By Scott Westerman
From the time I first saw Buddy Rich behind a trap set, I wanted to be a drummer. I paid my dues with the required piano lessons, God’s way of weeding out the un-worthy, and even did a year on the trumpet when my Eberwhite band director told me there could only be two drummers in the band (and I wasn’t gonna be one of them). Luckily, may parents recognized a passion that would not be denied. And that’s when Jerry Hartweg came into my life.
The percussive arts are all about coordination. You have to learn to be quadridextrous. Each of your four main appendages must develop an ability to act on their own, yet in an harmonious whole in an exact tempo that is the foundation of the large ensemble. Few of us are naturally gifted in this realm and to enter it’s ratified climes requires patience and practice. The best drum teachers have an abundance of the former as they model the latter, pounding away, side by side with the student on the rubberized drum pads that keep the noise to a minimum and the neighbors at bay.
The best things in life take time to mature. The work can be hard, but it’s well worth the effort. That’s was Jerry Hartweg’s priceless gift to me for nearly three intensive years.
Our bible was “Stick Control For the Snare Drummer”, page after page of every conceivable metric combination with a Rubic’s Cube of right and left hand markings beneath each note. I was still playing trumpet when we started work, an hour of drum practice every weekday and another hour with Jerry each Wednesday afternoon. It was, at times, a rough road and I was far from a natural.
Jerry had another quality that made all the difference. There was never any doubt in his mind that I was going to be very good. He expected it and when I hit the inevitable plateaus, he never lost his patience. Along the way, I discovered that the same wrist dexterity that could produce an explosive single stroke roll could also conjure miracles with a deck of cards. Jerry was a life long member of the International Brotherhood of Magicians and if we got through our lesson in record time, he would sometimes reward me with an impromptu bit of magic. But he never let me lose sight of the goal.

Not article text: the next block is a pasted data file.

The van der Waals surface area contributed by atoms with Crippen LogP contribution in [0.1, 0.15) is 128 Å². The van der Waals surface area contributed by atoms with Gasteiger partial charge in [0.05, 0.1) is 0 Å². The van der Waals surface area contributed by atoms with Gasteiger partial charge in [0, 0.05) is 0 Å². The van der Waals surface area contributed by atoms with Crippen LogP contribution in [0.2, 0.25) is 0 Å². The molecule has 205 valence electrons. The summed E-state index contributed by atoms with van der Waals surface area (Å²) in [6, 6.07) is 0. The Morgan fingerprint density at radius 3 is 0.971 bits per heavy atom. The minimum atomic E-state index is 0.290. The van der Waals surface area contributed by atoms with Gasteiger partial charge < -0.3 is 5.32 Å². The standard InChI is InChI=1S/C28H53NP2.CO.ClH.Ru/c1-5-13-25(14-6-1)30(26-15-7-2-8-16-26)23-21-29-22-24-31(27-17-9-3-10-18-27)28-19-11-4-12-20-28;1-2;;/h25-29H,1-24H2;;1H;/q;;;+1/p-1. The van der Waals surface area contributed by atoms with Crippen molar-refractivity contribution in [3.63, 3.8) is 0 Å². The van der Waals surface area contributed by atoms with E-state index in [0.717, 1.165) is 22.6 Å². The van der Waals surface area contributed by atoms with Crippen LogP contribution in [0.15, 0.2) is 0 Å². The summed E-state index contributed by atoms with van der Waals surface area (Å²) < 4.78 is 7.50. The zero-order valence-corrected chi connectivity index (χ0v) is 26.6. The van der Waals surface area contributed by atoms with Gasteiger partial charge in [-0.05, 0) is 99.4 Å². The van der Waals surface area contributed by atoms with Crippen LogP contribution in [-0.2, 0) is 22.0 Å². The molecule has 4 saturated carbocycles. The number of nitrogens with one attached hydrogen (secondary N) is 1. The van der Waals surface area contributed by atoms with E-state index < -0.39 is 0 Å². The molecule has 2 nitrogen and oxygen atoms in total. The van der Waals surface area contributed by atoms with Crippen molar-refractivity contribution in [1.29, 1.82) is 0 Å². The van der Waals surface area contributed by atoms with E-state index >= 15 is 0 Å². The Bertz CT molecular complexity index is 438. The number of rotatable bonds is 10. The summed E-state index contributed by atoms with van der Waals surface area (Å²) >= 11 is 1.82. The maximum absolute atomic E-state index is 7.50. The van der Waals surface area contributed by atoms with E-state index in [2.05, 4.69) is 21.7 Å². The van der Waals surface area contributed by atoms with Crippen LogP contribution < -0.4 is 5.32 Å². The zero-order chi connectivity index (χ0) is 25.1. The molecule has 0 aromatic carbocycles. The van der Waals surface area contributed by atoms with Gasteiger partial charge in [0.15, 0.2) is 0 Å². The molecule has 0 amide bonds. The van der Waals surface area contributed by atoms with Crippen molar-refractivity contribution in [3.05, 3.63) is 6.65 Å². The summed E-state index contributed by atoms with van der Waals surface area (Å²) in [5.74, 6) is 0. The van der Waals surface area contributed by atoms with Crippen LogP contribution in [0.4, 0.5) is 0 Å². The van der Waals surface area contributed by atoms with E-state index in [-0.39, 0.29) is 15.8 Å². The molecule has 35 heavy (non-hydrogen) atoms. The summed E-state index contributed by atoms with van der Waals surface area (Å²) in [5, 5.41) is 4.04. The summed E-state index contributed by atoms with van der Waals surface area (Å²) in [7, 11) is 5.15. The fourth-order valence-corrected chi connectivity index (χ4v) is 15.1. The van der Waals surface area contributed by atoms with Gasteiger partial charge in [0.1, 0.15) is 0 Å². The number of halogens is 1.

Jerry worked at my pace and as time went by, the pace quickened. When it came time for 6th grade band enrollment, I told the director that I was no longer a trumpet player, but a percussionist. He must have seen the determination in my eyes because he acquiesced. I was stunned to discover that Jerry had taken me way beyond the rudiments of our elementary band repertoire. His letter of recommendation got me into Interlochen, then as now a place where the best musicians in the world earn their stripes. Jerry was on the Interlochen faculty and more than once, I snuck off campus to watch him provide the back beat for the Dave Sporney big band from behind a drum set.
At Interlochen I also found out about another passion that Jerry and I shared: Flying. It was Jerry who first put a stick and rudder in my hands as we flew high above Grand Traverse Bay.
Being a really good drummer was a really cool thing at Slauson Junior High. I remember watching Rich Lugar at the drums with Rick Jacoby and Brian Thompson, memorizing every lick of their interpretation of Steve Winwood. By 9th grade, I was lucky enough to drive our band from behind my brand new Ludwigs. I don’t remember the solo but I will never forget the applause.